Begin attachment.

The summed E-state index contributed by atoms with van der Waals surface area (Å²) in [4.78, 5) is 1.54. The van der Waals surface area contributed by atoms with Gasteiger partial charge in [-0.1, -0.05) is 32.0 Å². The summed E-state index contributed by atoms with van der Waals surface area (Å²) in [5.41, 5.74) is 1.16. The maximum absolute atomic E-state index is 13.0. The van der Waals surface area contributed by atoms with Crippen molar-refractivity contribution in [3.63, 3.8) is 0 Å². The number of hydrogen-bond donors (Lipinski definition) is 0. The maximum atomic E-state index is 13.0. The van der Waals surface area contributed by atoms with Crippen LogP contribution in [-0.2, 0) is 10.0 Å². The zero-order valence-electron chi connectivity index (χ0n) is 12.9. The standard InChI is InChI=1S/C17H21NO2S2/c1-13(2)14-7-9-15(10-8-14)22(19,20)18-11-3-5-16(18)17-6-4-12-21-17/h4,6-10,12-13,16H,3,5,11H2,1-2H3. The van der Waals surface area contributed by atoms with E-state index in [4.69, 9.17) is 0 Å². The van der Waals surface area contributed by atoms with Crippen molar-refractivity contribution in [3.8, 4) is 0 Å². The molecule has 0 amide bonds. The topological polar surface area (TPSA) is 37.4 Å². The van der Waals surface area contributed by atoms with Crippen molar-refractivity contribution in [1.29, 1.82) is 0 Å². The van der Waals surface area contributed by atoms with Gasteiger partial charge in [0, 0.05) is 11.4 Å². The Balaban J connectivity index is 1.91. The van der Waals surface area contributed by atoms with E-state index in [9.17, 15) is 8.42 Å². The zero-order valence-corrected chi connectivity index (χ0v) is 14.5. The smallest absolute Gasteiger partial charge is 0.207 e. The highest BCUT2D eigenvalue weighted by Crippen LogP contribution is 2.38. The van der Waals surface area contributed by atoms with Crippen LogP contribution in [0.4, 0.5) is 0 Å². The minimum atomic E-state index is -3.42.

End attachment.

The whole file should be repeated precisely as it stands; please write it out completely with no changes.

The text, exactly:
The summed E-state index contributed by atoms with van der Waals surface area (Å²) in [4.78, 5) is 1.54. The van der Waals surface area contributed by atoms with Gasteiger partial charge in [-0.1, -0.05) is 32.0 Å². The summed E-state index contributed by atoms with van der Waals surface area (Å²) in [5.41, 5.74) is 1.16. The maximum absolute atomic E-state index is 13.0. The van der Waals surface area contributed by atoms with Crippen molar-refractivity contribution in [3.63, 3.8) is 0 Å². The number of hydrogen-bond donors (Lipinski definition) is 0. The maximum atomic E-state index is 13.0. The van der Waals surface area contributed by atoms with Crippen LogP contribution in [-0.2, 0) is 10.0 Å². The zero-order valence-electron chi connectivity index (χ0n) is 12.9. The standard InChI is InChI=1S/C17H21NO2S2/c1-13(2)14-7-9-15(10-8-14)22(19,20)18-11-3-5-16(18)17-6-4-12-21-17/h4,6-10,12-13,16H,3,5,11H2,1-2H3. The van der Waals surface area contributed by atoms with E-state index in [4.69, 9.17) is 0 Å². The van der Waals surface area contributed by atoms with Crippen molar-refractivity contribution in [3.8, 4) is 0 Å². The molecule has 0 amide bonds. The topological polar surface area (TPSA) is 37.4 Å². The van der Waals surface area contributed by atoms with Crippen molar-refractivity contribution in [1.29, 1.82) is 0 Å². The van der Waals surface area contributed by atoms with Gasteiger partial charge in [0, 0.05) is 11.4 Å². The Balaban J connectivity index is 1.91. The van der Waals surface area contributed by atoms with E-state index in [9.17, 15) is 8.42 Å². The zero-order valence-corrected chi connectivity index (χ0v) is 14.5. The smallest absolute Gasteiger partial charge is 0.207 e. The highest BCUT2D eigenvalue weighted by Crippen LogP contribution is 2.38. The van der Waals surface area contributed by atoms with Crippen LogP contribution in [0.4, 0.5) is 0 Å². The minimum atomic E-state index is -3.42.